A smashing exit: Things not to do in the Middle East.

smirnoff21bottleMyself, my wife and our two sons spent the first two months calling the Hilton home.   It was also the companies head office for when staff weren’t working in schools, for meetings and for all administration activities.

From what I can remember it must have been a weekend when the phone rang and we were informed that we were finally relocating to our company accommodation, accommodation that was to turn out to be our home for the next three years.    The problem with the phone call however was the notice being provided.    We were aware that the accommodation was becoming available soon however we had no details as to when “soon” actually was and therefore everything continued had normal.  The Hilton had continued to be home.

The phone call changed all that as we were pleasantly informed that our apartment was ready and that we should check out of the hotel.    We were to check out by noon.    The issue being that the phone call came at around 10am giving only two hours to get ready to relocate.

Now you wouldn’t think you would have much to relocate from a hotel room however it is amazing what you pick up after two months living in a hotel especially where two children are involved.    And so that morning we set about the manic task of gathering all our belongings from the two hotel rooms we inhabited ready to move.

It was slightly before noon when the knock at the door came as the concierge made himself available to assist in the relocation, at least to the foyer of the hotel if not beyond.    It was like a reverse game of Jenga loading up his trolley when the various bags and items we had, carefully balancing each new item in the hope it wouldn’t fall off the trolley and break.    Upon getting almost everything on the trolley, we picked up the remaining items and made our way to the elevator, where we then travelled down to the foyer.   It was as we crossed the middle of the hotel foyer that the Jenga tower failed.   The one bag we didn’t want to fall to the floor, did just that and fell to the floor with a smash.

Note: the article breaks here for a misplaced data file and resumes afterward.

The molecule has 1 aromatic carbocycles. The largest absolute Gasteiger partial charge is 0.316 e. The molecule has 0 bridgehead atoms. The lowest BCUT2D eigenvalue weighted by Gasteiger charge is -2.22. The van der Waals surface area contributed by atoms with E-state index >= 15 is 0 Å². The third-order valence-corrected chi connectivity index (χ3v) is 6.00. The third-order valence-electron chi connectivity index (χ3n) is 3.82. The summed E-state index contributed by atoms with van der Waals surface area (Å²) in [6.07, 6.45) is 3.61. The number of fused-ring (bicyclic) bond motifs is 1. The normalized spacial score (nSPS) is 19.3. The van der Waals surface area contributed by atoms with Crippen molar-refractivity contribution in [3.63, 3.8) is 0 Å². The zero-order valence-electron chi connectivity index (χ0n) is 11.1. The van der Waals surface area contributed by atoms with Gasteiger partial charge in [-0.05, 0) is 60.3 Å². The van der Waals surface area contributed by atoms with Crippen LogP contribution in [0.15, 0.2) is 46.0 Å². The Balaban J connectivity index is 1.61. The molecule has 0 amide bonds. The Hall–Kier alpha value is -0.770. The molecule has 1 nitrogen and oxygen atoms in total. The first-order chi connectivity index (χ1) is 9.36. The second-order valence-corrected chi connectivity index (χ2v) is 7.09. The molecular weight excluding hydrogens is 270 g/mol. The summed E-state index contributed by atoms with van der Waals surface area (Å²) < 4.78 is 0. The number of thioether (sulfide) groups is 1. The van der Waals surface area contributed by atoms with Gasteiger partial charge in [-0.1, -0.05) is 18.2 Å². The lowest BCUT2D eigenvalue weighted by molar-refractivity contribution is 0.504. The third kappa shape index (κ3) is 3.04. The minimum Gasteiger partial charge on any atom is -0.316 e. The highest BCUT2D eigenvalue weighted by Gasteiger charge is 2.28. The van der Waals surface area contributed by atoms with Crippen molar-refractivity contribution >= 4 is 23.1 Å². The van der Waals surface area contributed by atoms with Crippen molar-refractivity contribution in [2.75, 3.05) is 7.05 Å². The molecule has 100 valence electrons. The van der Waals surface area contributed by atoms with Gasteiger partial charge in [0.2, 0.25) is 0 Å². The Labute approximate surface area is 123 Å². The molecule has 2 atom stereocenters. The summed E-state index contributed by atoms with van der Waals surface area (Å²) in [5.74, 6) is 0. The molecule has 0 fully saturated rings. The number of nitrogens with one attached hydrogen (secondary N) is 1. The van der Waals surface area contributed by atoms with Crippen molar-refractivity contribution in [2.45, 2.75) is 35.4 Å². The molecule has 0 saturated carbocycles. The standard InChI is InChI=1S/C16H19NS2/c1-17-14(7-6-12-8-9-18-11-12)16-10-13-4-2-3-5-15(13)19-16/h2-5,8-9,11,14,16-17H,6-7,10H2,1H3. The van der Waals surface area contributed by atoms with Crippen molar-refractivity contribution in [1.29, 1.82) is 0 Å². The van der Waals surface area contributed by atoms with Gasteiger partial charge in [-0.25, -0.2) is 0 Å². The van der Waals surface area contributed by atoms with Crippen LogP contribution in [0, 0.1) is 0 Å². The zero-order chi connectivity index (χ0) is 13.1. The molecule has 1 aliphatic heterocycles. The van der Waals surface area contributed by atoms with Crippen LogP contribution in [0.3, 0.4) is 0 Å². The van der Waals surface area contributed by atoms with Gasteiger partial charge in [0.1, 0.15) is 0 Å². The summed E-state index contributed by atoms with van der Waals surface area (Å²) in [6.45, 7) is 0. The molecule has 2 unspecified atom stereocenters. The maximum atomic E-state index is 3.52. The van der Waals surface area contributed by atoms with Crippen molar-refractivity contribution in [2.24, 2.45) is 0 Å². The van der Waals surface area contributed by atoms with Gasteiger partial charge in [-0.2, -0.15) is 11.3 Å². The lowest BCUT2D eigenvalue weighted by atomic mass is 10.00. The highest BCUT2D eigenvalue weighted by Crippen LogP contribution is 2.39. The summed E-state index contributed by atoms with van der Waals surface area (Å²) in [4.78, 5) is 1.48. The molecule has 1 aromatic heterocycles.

And there we were stood in the middle of the Hilton as a smashed bottle of vodka spread its contents across the floor.   Panic does not do justice for the way I felt.    I suspect the concierge may also have felt panic, albeit paired with a quicker reaction time.   Before I knew anything about it he has started to mop up the liquid and glass with the first thing that came to hand, my wife’s Chinese dragon embroidered bath robe.

Thankfully no one made comment as to what had happened.   I am not sure if that was due to the concierges quick actions or due to the busy or quiet foyer;  I can’t remember which it was.   The moral of the story is make sure you decide to carry the alcohol personally as opposed to relying on someone else when moving through the foyer in a middle eastern country.


Author: Gary Henderson

Gary Henderson is currently the Director of IT in an Independent school in the UK. Prior to this he worked as the Head of Learning Technologies working with public and private schools across the Middle East. This includes leading the planning and development of IT within a number of new schools opening in the UAE. As a trained teacher with over 15 years working in education his experience includes UK state secondary schools, further education and higher education, as well as experience of various international schools teaching various curricula. This has led him to present at a number of educational conferences in the UK and Middle East.

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